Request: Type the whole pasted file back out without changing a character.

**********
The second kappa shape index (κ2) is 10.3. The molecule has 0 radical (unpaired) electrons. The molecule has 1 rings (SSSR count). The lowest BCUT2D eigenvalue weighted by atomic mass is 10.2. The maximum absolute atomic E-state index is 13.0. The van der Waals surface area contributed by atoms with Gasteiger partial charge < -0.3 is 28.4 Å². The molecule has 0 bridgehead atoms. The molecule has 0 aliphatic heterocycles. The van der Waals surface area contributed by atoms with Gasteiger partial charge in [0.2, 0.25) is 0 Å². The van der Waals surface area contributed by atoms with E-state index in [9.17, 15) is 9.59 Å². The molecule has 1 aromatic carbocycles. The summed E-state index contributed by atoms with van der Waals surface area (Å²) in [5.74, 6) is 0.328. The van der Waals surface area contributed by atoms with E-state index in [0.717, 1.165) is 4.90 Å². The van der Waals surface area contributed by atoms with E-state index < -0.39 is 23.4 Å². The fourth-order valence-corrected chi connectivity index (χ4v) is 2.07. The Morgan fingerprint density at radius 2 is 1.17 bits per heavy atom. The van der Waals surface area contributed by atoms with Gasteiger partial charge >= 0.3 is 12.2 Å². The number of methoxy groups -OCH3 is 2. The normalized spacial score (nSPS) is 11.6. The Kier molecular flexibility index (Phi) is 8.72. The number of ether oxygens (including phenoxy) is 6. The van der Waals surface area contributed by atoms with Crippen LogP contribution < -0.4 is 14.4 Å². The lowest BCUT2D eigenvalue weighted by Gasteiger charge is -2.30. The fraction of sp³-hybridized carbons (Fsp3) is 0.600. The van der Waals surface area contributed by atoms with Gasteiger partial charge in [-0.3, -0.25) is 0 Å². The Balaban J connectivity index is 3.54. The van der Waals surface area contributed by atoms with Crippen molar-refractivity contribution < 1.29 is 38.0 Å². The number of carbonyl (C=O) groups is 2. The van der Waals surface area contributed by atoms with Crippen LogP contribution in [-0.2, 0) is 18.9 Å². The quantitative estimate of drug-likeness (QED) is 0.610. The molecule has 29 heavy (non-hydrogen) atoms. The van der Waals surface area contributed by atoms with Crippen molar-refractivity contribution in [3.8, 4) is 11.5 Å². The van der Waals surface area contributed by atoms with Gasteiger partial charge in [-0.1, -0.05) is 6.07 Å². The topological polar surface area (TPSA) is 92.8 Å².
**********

The second kappa shape index (κ2) is 10.3. The molecule has 0 radical (unpaired) electrons. The molecule has 1 rings (SSSR count). The lowest BCUT2D eigenvalue weighted by atomic mass is 10.2. The maximum absolute atomic E-state index is 13.0. The van der Waals surface area contributed by atoms with Gasteiger partial charge < -0.3 is 28.4 Å². The molecule has 0 bridgehead atoms. The molecule has 0 aliphatic heterocycles. The van der Waals surface area contributed by atoms with Gasteiger partial charge in [0.2, 0.25) is 0 Å². The van der Waals surface area contributed by atoms with E-state index in [9.17, 15) is 9.59 Å². The molecule has 1 aromatic carbocycles. The summed E-state index contributed by atoms with van der Waals surface area (Å²) in [5.74, 6) is 0.328. The van der Waals surface area contributed by atoms with E-state index in [0.717, 1.165) is 4.90 Å². The van der Waals surface area contributed by atoms with E-state index < -0.39 is 23.4 Å². The fourth-order valence-corrected chi connectivity index (χ4v) is 2.07. The Morgan fingerprint density at radius 2 is 1.17 bits per heavy atom. The van der Waals surface area contributed by atoms with Gasteiger partial charge >= 0.3 is 12.2 Å². The number of methoxy groups -OCH3 is 2. The normalized spacial score (nSPS) is 11.6. The Kier molecular flexibility index (Phi) is 8.72. The number of ether oxygens (including phenoxy) is 6. The van der Waals surface area contributed by atoms with Crippen LogP contribution < -0.4 is 14.4 Å². The lowest BCUT2D eigenvalue weighted by Gasteiger charge is -2.30. The fraction of sp³-hybridized carbons (Fsp3) is 0.600. The van der Waals surface area contributed by atoms with Gasteiger partial charge in [-0.3, -0.25) is 0 Å². The Balaban J connectivity index is 3.54. The van der Waals surface area contributed by atoms with Crippen molar-refractivity contribution < 1.29 is 38.0 Å². The number of carbonyl (C=O) groups is 2. The van der Waals surface area contributed by atoms with Crippen LogP contribution in [-0.2, 0) is 18.9 Å². The quantitative estimate of drug-likeness (QED) is 0.610. The molecule has 29 heavy (non-hydrogen) atoms. The van der Waals surface area contributed by atoms with Crippen molar-refractivity contribution in [3.8, 4) is 11.5 Å². The van der Waals surface area contributed by atoms with Gasteiger partial charge in [-0.1, -0.05) is 6.07 Å². The topological polar surface area (TPSA) is 92.8 Å².